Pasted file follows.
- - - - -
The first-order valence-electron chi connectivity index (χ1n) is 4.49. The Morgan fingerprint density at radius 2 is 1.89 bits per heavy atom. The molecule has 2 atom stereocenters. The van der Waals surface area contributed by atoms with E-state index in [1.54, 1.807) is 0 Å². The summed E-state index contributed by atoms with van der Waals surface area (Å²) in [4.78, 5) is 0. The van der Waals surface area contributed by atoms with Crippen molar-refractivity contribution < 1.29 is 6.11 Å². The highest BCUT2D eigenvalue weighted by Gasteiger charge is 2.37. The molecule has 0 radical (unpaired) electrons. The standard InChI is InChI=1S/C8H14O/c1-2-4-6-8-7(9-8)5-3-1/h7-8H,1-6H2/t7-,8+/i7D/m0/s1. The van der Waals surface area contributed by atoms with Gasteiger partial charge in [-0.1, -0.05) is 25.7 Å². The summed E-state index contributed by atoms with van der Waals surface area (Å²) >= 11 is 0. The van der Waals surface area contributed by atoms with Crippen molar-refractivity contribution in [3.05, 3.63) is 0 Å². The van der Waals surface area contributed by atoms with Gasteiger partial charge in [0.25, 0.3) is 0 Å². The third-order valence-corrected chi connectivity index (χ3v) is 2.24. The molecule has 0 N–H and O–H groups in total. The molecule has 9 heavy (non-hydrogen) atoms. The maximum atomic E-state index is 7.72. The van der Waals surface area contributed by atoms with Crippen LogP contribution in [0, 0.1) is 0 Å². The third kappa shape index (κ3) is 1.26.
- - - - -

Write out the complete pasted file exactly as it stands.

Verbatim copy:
The first-order valence-electron chi connectivity index (χ1n) is 4.49. The Morgan fingerprint density at radius 2 is 1.89 bits per heavy atom. The molecule has 2 atom stereocenters. The van der Waals surface area contributed by atoms with E-state index in [1.54, 1.807) is 0 Å². The summed E-state index contributed by atoms with van der Waals surface area (Å²) in [4.78, 5) is 0. The van der Waals surface area contributed by atoms with Crippen molar-refractivity contribution < 1.29 is 6.11 Å². The highest BCUT2D eigenvalue weighted by Gasteiger charge is 2.37. The molecule has 0 radical (unpaired) electrons. The standard InChI is InChI=1S/C8H14O/c1-2-4-6-8-7(9-8)5-3-1/h7-8H,1-6H2/t7-,8+/i7D/m0/s1. The van der Waals surface area contributed by atoms with Gasteiger partial charge in [-0.1, -0.05) is 25.7 Å². The summed E-state index contributed by atoms with van der Waals surface area (Å²) >= 11 is 0. The van der Waals surface area contributed by atoms with Crippen molar-refractivity contribution in [3.05, 3.63) is 0 Å². The van der Waals surface area contributed by atoms with Gasteiger partial charge in [0.25, 0.3) is 0 Å². The third-order valence-corrected chi connectivity index (χ3v) is 2.24. The molecule has 0 N–H and O–H groups in total. The molecule has 9 heavy (non-hydrogen) atoms. The maximum atomic E-state index is 7.72. The van der Waals surface area contributed by atoms with Crippen LogP contribution in [0, 0.1) is 0 Å². The third kappa shape index (κ3) is 1.26.